For the season, Smith averaged 18.2 points, 4.6 assists and 2.8 turnovers a game. He reached double-figures in 35 games, topped the 20 point mark on 13 occasions and produced three double-doubles. His best performance came against Houston in the AAC Tournament (March 14) where he poured in 42 points on 14-of-22 shooting. Smith was hot from beyond the arc (5-of-7) and nearly perfect from the free throw line (9-of-10).
Jabari Parker, Duke: While the 6-8 freshman’s season came to a crashing end, Parker still had a terrific season that stood ahead of the other fabulous freshman in the class.
In one of his worst games of the campaign, Parker tallied 14 points and grabbed seven rebounds in Duke’s NCAA first round setback against Mercer. He was 4-of-14 from the floor and 0-of-3 from long distance. Parker also turned the ball over four times and was whistled for four fouls.
Parker averaged 19.1 points and 8.7 rebounds per game as a freshman. He reached double-figures in 33-of-his-35 games and topped the 20-point plateau on 18 occasions, including the first seven games of his collegiate career.
Parker produced 14 double-doubles and had his best game against rival North Carolina in the final game of the regular season. Against the Tar Heels, Parker set a career-high with 30 points and hauled in 11 caroms. He was 10-of-17 from the field, including 2-of-4 from beyond the arc, and 8-of-9 from the charity stripe.
For the season, Parker knocked down 47.3 percent of his shots and 35.8 percent from the three-point line as well as 74.8 percent from the free throw line.
5. Sean Kilpatrick, Cincinnati: The fifth spot was the hardest to decide but Kilpatrick gets the last spot because of his magnificent season.
The 6-4 senior joined Bearcat great Oscar Robertson as the only players in school history to tally 2,000 points. He also led Cincinnati to a share of the American Athletic Conference regular season crown and was named a First AP All-American as well as a Wooden Award All-American.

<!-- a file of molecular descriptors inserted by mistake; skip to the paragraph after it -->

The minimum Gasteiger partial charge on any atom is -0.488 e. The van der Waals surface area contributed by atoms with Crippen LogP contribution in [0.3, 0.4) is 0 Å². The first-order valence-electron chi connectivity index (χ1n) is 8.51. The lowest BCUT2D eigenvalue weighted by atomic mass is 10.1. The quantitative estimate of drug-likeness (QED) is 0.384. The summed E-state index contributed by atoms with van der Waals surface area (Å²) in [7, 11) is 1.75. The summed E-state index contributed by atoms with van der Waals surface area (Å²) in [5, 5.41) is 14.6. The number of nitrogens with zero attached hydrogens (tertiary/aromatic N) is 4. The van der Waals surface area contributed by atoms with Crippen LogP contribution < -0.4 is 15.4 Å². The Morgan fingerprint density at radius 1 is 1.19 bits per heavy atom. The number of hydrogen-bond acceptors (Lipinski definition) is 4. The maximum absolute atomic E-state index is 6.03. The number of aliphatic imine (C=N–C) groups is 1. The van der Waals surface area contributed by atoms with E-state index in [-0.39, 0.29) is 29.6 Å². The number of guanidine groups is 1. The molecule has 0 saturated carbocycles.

Kilpatrick, who produced two double-doubles, grabbed 4.3 rebounds and dished out 2.5 assists a game. He shot 42.3 percent from the floor and 34.8 percent from beyond the arc.
Kilpatrick, who is tied for the most three-pointers in school history (313), finished his career with 2,145 points. He also set school records for games played (140) and career minutes (4,315).
The rest of the rankings
While selecting the fifth spot was difficult, deciding between No. 6-15 was no picnic.
6. Cleanthony Early, Wichita State: Early was legendary in Wichita State's loss to Kentucky in the third round as he dumped in 31 points. He finished the season averaging 16.9 points and 5.9 rebounds.
7. Nick Johnson, Arizona: Johnson was Arizona's most reliable and versatile scorer. He is also an excellent perimeter. He finished the season averaging 16.3 points, 4.1 rebounds and 2.8 assists.
8. Andrew Wiggins, Kentucky: Wiggins was a little bit inconsistent but had a historic season. He averaged 17.1 points and 5.9 rebound for the year.
9. Julius Randle, Kentucky: Randle had a solid freshman campaign, averaging 15.1 point and 10.7 rebounds.
10. Kyle Anderson, UCLA: Anderson had the best all-around season. He produced 14 double-doubles and averaged 14.6 points along with 8.8 rebounds and 6.6 assists.
11. Casey Prather, Florida: Prather has been the best player on the top-ranked and seeded-Gators. He is averaging 13.8 points and 4.9 rebounds a game.
12. Tyler Ennis, Syracuse: Ennis was one of the top point guards in the country and was the engine that made the Orange go. He averaged 12.9 points and 5.5 dimes a game.
13. Nik Stauskus, Michigan: Stauskus shot Michigan to the Elite Eight and averged 17.5 points a game.
14. Gary Harris, Michigan State: Harris had a good season with 16.7 points and 4.0 rebounds.
15. C.J. Fair, Syracuse: Fair was the Orange’s leading scored 16.5 points and 6.4 caroms a game.